Ross Murdock just can’t follow the rules, so he keeps getting in trouble with the law. He’s arrogant, rebellious, independent, smart, competent, and proud. That makes him the perfect recruit for the government’s secret Time Traders program, so when they offer Ross the option to either join up or go to jail, he doesn’t have much choice. Ross has no idea what’s going on with his new job, but he figures he’ll be able to escape. That turns out to be a lot harder than he expected — because they’ve sent him back in time! Ross’s job is to figure out how the Soviets (“the reds”) are getting their advanced technology. The U.S. government thinks they are getting it from somewhere in the past and Ross must try to find their secret base in a Bronze Age society. Stubborn and hard to defeat, Ross Murdock is the perfect man for the job. But this job isn’t easy — it’s a constant fight for survival.
The premise of The Time Traders reminds me of Kage Baker’s COMPANY books, which I love — modern humans go back in time to find information or objects that are needed in the future. They have to deal with the discomforts of life in the past while trying to masquerade as a native of that time and place. Much of the challenge involves learning how to cope without modern technology and conveniences, hiding their more enlightened sensitivities, and dealing with the ignorance and superstitions of the natives.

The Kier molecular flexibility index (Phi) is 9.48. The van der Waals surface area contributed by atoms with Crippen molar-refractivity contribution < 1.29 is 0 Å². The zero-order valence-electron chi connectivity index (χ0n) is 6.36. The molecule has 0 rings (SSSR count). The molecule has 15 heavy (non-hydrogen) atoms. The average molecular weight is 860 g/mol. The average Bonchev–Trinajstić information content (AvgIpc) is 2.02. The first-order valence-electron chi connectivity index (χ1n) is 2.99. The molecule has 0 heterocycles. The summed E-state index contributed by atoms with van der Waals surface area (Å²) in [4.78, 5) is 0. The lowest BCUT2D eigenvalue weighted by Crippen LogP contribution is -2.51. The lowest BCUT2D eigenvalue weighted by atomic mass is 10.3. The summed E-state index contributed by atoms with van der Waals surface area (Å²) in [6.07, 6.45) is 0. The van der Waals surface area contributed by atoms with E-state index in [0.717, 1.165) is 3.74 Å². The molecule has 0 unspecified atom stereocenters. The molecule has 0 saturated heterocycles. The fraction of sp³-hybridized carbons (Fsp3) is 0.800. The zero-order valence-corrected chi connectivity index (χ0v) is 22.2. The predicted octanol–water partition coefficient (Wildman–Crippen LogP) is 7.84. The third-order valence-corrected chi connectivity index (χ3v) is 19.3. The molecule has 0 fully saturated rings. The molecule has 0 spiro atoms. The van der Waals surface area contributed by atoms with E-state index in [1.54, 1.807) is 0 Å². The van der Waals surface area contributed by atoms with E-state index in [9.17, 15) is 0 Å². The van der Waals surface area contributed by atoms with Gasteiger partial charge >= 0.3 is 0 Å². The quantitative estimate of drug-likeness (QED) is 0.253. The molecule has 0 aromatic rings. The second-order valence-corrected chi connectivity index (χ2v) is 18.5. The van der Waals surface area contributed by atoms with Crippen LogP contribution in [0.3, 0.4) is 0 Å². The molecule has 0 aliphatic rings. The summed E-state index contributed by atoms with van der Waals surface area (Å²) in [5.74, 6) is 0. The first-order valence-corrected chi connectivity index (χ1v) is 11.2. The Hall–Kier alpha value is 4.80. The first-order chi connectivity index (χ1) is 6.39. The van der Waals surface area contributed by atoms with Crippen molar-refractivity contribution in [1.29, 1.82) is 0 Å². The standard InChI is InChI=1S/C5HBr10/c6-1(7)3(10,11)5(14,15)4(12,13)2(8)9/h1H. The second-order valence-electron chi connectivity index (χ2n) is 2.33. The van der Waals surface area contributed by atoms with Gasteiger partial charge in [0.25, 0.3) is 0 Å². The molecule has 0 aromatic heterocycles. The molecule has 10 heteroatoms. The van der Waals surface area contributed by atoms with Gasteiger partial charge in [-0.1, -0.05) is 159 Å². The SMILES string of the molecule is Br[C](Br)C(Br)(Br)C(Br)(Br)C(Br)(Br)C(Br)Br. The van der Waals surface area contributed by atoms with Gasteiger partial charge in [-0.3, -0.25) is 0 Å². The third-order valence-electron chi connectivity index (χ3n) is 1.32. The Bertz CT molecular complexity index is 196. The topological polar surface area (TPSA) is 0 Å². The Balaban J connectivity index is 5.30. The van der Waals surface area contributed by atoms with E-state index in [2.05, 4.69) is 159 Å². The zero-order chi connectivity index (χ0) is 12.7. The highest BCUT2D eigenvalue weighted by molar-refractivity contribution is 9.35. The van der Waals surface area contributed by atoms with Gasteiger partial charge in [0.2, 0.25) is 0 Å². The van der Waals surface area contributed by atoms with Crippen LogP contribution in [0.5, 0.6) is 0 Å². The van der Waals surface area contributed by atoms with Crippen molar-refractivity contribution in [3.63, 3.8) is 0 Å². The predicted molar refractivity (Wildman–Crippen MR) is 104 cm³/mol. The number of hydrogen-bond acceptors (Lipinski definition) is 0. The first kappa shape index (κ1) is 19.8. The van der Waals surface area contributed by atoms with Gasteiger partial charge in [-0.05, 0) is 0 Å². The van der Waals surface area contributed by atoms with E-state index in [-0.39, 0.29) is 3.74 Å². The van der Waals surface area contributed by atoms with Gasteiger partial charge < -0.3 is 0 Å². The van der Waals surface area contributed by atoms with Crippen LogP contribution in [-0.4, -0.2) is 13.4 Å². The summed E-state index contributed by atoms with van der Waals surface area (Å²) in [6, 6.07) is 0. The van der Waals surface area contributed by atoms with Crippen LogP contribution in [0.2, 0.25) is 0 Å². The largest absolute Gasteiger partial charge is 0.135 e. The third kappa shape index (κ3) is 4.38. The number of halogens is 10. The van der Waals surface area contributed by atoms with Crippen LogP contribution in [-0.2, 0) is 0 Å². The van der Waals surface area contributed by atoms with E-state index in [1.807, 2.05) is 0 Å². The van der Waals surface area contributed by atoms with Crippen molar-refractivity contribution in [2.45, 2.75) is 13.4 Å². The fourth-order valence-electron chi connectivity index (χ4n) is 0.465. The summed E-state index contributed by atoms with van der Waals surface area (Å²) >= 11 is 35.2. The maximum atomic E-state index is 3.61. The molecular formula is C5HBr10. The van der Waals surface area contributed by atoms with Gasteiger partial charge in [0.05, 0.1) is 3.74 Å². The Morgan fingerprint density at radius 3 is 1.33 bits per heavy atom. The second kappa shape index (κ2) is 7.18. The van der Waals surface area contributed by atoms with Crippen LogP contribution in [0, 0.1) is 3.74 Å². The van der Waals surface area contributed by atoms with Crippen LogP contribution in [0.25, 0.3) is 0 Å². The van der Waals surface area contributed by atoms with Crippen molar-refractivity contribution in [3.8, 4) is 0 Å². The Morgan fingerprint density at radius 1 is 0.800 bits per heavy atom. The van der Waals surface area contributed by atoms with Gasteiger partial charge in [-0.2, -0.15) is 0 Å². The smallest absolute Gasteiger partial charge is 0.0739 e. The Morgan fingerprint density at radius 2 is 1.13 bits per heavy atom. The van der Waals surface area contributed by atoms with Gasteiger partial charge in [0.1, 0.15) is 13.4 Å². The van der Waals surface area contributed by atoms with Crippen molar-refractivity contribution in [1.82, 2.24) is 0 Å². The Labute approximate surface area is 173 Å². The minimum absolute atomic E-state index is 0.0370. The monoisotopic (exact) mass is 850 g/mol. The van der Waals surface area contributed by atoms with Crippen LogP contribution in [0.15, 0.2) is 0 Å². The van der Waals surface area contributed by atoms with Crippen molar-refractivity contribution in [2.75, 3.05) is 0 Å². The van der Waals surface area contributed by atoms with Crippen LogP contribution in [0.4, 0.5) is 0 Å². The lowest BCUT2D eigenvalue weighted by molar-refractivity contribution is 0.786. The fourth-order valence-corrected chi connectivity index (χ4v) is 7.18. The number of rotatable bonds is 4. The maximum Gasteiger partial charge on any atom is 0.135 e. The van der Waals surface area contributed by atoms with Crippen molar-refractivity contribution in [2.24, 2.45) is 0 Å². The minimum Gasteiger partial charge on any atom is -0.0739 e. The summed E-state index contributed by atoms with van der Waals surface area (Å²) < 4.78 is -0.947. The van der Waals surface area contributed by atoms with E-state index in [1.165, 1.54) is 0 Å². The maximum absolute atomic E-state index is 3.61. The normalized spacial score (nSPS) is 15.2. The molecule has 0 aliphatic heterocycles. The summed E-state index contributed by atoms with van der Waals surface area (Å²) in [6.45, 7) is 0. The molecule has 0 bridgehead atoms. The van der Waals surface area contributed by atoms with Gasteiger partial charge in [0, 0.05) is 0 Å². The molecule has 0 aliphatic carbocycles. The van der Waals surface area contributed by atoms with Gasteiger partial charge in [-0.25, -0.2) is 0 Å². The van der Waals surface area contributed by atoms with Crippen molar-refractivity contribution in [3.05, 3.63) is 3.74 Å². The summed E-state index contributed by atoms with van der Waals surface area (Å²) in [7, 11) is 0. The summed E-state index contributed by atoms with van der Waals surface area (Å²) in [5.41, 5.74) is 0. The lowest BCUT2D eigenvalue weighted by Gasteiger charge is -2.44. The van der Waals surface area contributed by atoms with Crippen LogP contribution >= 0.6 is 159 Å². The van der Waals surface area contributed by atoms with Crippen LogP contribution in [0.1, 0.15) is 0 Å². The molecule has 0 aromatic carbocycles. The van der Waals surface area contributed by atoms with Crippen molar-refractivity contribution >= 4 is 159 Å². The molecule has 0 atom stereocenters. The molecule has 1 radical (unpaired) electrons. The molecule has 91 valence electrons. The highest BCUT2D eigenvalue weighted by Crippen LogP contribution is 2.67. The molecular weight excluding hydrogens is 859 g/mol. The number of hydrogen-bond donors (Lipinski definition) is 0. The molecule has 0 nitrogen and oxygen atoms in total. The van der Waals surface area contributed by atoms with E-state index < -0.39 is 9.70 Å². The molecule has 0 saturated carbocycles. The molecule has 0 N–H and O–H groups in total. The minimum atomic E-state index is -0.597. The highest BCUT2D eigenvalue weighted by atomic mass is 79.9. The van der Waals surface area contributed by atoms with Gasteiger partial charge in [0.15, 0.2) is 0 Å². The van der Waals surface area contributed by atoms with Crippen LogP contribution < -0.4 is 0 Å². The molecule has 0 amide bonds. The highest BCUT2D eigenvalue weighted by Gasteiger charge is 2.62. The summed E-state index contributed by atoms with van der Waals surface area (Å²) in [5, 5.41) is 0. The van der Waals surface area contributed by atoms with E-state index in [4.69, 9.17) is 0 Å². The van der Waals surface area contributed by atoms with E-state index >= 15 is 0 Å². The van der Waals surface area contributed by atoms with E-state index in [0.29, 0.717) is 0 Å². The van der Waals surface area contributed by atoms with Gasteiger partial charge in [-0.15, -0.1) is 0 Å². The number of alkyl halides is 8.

The Time Traders lacks the humor that’s such a big part of Kage Baker’s books, but it almost makes up for this with non-stop adventure. In just this first book of the TIME TRADERS series, Ross encounters numerous deadly wild animals, gets a serious head injury, loses his memory for a while, rides a raft down a river, meets aliens, fights with enemies of all types, gets captured, gets abandoned in the past, trusts a traitor, and more that I can’t tell you without spoiling the plot. Most surprising of all, Ross realizes that maybe he’s not really the loner that he thought he was. It’s an exciting story that would be appropriate for teens or adults.
There are some thoughtful bits, too. For example, there’s an interesting discussions about how some personalities thrive or suffer in certain times and/or civilizations. Murdock was an outcast in the society he was raised in, but he blooms as a Time Trader. As an extension of this, for example, someone with Attention Deficit Hyperactivity Disorder will have trouble in our sit-in-your-seat-and-be-quiet kind of society, but might easily rise to the top in a different environment.
I listened to Peter Ganim narrate Audible Frontiers’ version of The Time Traders and I’d recommend it. I bought the free Kindle version at Amazon and then purchased the audiobook for $1.99 with the Whispersync deal. You can also find free audio versions at Librivox because The Time Traders is in the Public Domain. There are six sequels. The last three books are co-authored.